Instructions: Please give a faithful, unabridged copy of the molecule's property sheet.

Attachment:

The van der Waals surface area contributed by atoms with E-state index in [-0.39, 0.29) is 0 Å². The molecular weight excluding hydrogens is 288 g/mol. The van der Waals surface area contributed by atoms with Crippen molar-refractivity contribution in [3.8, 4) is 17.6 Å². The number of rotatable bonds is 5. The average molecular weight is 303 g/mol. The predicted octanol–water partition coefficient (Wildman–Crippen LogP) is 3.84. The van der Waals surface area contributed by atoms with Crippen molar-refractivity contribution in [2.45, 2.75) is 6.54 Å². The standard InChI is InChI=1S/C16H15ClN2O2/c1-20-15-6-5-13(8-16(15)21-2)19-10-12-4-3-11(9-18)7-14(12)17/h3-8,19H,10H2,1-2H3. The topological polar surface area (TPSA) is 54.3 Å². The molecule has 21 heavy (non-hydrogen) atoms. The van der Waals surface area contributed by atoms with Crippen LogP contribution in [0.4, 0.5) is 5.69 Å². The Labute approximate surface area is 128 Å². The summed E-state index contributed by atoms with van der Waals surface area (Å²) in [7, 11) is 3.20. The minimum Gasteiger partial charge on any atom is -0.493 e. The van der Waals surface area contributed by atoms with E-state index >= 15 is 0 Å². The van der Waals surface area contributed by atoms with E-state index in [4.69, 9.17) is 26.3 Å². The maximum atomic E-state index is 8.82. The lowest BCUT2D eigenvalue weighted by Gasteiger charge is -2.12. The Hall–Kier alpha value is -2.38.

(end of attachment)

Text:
The van der Waals surface area contributed by atoms with E-state index in [-0.39, 0.29) is 0 Å². The molecular weight excluding hydrogens is 288 g/mol. The van der Waals surface area contributed by atoms with Crippen molar-refractivity contribution in [3.8, 4) is 17.6 Å². The number of rotatable bonds is 5. The average molecular weight is 303 g/mol. The predicted octanol–water partition coefficient (Wildman–Crippen LogP) is 3.84. The van der Waals surface area contributed by atoms with Crippen molar-refractivity contribution in [2.45, 2.75) is 6.54 Å². The standard InChI is InChI=1S/C16H15ClN2O2/c1-20-15-6-5-13(8-16(15)21-2)19-10-12-4-3-11(9-18)7-14(12)17/h3-8,19H,10H2,1-2H3. The topological polar surface area (TPSA) is 54.3 Å². The molecule has 21 heavy (non-hydrogen) atoms. The van der Waals surface area contributed by atoms with Crippen LogP contribution in [0.4, 0.5) is 5.69 Å². The Labute approximate surface area is 128 Å². The summed E-state index contributed by atoms with van der Waals surface area (Å²) in [7, 11) is 3.20. The minimum Gasteiger partial charge on any atom is -0.493 e. The van der Waals surface area contributed by atoms with E-state index >= 15 is 0 Å². The van der Waals surface area contributed by atoms with E-state index in [4.69, 9.17) is 26.3 Å². The maximum atomic E-state index is 8.82. The lowest BCUT2D eigenvalue weighted by Gasteiger charge is -2.12. The Hall–Kier alpha value is -2.38.